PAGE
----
Leonard Pitt’s closed his column in response to the reader who asked by he cared so much about LGBT equality, with a couple of paragraphs about Dick Cheney and his daughter Mary that I want reference in closing this series.

I want to include it because it closes one more “easy way out” — that of “tolerating,” accepting, embracing and even advocating for the LGBT person or persons in your family, on your street, or in your community, and stopping there. Not that doing so wouldn’t be an excellent start. It would be an invitation for many broken hearts to finally come home, come as they are, and heal. Unconditionally.

But, as meaningful as that would be, it is still settling for “just us” over justice.

I find it telling that Vice President Dick Cheney hews to the hard conservative line on virtually every social issue, except gay marriage. It is, of course, no coincidence that Cheney has a daughter who is a lesbian. Which tells me his position is based not on principle but, rather, on loving his daughter.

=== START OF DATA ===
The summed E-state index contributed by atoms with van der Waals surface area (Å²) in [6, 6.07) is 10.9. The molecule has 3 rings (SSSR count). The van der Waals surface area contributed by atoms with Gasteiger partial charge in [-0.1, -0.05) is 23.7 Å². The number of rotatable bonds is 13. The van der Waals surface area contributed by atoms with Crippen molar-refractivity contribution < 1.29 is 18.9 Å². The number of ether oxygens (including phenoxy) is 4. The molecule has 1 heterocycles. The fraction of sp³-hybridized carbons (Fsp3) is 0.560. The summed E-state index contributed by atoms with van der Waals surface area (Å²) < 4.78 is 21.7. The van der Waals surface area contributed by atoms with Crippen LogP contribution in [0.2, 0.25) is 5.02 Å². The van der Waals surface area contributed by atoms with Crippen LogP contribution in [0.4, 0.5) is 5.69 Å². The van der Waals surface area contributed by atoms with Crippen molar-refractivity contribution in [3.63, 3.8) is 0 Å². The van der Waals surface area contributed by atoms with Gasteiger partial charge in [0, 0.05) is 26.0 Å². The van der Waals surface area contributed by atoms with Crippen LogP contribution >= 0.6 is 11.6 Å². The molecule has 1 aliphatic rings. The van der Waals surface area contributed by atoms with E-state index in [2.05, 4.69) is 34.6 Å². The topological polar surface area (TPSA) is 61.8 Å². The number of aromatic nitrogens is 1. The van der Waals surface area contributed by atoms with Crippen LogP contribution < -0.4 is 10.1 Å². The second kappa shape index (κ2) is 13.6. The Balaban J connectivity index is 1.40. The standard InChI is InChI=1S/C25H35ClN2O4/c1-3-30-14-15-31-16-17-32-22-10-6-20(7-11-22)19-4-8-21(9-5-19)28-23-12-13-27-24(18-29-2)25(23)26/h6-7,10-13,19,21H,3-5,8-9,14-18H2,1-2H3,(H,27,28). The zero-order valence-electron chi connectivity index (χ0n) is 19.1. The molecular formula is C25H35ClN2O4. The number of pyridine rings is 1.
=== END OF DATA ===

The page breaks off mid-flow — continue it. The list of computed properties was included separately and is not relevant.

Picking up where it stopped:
It is a fine thing to love your daughter. I would argue, however, that it is also a fine thing and in some ways, a finer thing, to love your neighbor’s daughter, no matter her sexual orientation, religion, race, creed or economic status — and to want her freedom as eagerly as you want your own.

I believe in moral coherence. And Rule No. 1 is, you cannot assert your own humanity, then turn right around and deny someone else’s.

This means going further than inviting cousin Ricky and his “friend” or aunt Neecie and her “roommate” to the family holiday dinner, or even dancing at their wedding, and being alright with it because it’s someone from your family or ‘hood. You know, someone “real,” not like those other homosexuals. No, this means including the flaming homosexual at work right down to the dykes and transpersons who make you a little nervous, maybe even more than a little — and wanting freedom and equality for them just as much as you want it for you and yours, because it’s just as important as your own.